Do you have any background, cultural or historical, that sheds light on this?
Paranormal Warwickshire emerged from my experience in several places, which I describe as spiritual resonance. These great buildings, maybe in a ruinous state, are not simply piles of stone, but animated by that “indefinable spark.”
In my book, the curious anecdotes told of these buildings acknowledge the life that fills the spaces between the stones. I include stories of everyday places as well: shops, railway stations, houses, pubs and churchyards, not just castles, abbeys and manor houses.
When I hear stories, I listen respectfully, even if I feel some may be conjured up by the imagination. I also ask why several different people, independently of each other and unknown to each other, should have the same experience in the same place over a long period of time. There have been many recorded cases of which this is true. Then, if you think it was “all their imagination”, you have to ask “what is it about this particular place that makes so many different people imagine the same thing there?”
The most compelling ghost stories are not about famous historical characters. A lot of them turn out, after research, to have emerged from the lives and deaths of people who never made their mark on history: people about whom we would have known nothing if the paranormal event had not alerted our attention and prompted research.
I am delighted to be part of the blog tour for this, the second of Ruth Leigh’s contemporary novels about Isabella M Smugge, lifestyle blogger and instagram influencer. The Trials of Isabella M Smugge is published by Instant Apostle.
I found the previous Isabella book a surprise, expecting a high farcical content: instead, it was a poignant and touching story of about contemporary family life and relationships. Fans of the first book will find this follow-up exceeds all their expectations.
I was intrigued by how Ruth chooses to handle the character of Isabella: lifestyle blogger and Instagram influencer, a style guru with enormous expertise in fashion, interior decor, and haute cuisine. Ruth is acutely observant about our consumer society, obsessed with brands, trends and image. She is brimming with phrases like ”carefully curated personal appearances”; “doyenne of the lifestyle blogging world”, “so not me”; “I was the first to spot that seagrass was over”; “my trademark eye for a good finish”; “conceptual layered pieces”; “a delightfully on-trend and vibey air”. I did love this, and it often made me laugh out loud.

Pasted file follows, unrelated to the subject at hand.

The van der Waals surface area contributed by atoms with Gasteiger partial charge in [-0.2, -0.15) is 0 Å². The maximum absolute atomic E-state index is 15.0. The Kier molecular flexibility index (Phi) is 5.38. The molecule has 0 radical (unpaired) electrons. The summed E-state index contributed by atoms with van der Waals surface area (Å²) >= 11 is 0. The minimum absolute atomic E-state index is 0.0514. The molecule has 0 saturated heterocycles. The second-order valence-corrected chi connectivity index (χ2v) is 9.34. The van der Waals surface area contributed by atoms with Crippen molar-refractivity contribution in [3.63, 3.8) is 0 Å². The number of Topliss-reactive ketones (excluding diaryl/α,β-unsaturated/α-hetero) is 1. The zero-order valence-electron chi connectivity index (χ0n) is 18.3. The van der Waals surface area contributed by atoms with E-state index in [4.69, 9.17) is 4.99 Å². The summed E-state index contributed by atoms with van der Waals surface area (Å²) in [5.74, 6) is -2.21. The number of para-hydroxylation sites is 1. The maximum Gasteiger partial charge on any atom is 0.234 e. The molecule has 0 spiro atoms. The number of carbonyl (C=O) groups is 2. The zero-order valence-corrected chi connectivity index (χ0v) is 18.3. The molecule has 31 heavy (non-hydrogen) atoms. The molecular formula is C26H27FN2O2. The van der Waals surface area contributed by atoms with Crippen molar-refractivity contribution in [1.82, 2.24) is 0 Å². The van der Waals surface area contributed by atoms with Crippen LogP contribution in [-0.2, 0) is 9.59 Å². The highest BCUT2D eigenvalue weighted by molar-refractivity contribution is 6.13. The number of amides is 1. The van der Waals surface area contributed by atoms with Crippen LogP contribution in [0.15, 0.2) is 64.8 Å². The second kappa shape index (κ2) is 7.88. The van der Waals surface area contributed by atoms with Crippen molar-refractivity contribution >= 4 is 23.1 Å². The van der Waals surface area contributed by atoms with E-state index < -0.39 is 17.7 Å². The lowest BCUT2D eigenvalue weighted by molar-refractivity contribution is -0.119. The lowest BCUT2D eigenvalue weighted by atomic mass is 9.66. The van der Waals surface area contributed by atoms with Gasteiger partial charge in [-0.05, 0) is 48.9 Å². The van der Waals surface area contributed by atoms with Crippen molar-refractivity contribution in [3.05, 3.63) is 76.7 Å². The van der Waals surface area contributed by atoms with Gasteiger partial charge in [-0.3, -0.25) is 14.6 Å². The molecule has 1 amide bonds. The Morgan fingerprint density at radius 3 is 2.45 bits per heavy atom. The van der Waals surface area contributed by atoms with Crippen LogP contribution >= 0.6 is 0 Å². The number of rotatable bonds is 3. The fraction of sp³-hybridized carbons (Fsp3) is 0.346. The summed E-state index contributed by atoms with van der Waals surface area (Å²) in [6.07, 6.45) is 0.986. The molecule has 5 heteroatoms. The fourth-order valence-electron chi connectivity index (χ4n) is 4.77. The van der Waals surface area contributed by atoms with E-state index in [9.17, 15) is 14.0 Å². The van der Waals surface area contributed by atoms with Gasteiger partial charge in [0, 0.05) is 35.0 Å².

Behind it all, we feel great sympathy for Isabella herself, in her increasingly chaotic personal life: betrayed by her husband, coping with an unexpected baby on the way, targeted by a vicious gossip columnist, and trying to rebuild her life as a single mother. Alongside all this, her drive to keep up her perfect online image becomes increasingly ridiculous.
Johnnie, her faithless, charming, hedge-fund-manager husband, masquerades as protective but in fact is emotionally manipulative and controlling. Around Isabella and her family, the author develops a cast of characters who either support or goad or torment her, some leading her along the path to true authenticity, others urging her to negative behaviour and values.
Ironically, Isabella appears to be “a woman in control”, on top of things, telling other people how to attain high society‘s false idea of perfection; yet in reality we can see she is not in control at all. She is not liberated in the true sense of the word, she is enslaved by what her husband thinks of her, and is rarely true to herself. We just want her to break through the web of artificiality she weaves around herself, to become real and honest about who and what she truly is.
As the story builds, the author includes sharp and waspish descriptions, especially of church services and Christians praying. Yet it is Christian friends who become a lifeline to Isabella. Following childbirth she suffers what many would recognise as postnatal depression: nothing she has to say about her baby is loving: the only things she notices are very negative and even cynical. Then we feel a great sense of relief when Isabella’s friend Nicki speaks the truth to Isabella at last, about herself, and Johnnie.
This is very much a book about family life and friendship as well as growing self-knowledge. I do like the end, very much: it is clever and perceptive, and the signs of transformation in Isabella may give rise to sparks of amusement and recognition in the reader.
A highly recommended book. You may find it online among contemporary women’s fiction.
Ruth may be found on Facebook as Ruth Leigh Writes and as @ruthleighwrites on Twitter and Instagram. You can visit her website at ruthleighwrites.co.uk if you would like to order a signed copy of the book.
Published by Instant Apostle, Ruth’s books are widely available in bookshops and all online book retail stores as well as from her website.
I’m pleased to be hosting a stop today on the blog tour for Paul Alkazraji’s powerful novel of Albanian and Greek aspirations, politics and social tension, The Migrant. In view of the current world situation, the themes of this novel are acute: “Crossing borders does not always lead you further from home.”
The action of the novel is set during the 2010 anti-austerity movement in Greece. But all the themes and issues raised in the story are highly relevant to what is going on in the world right now.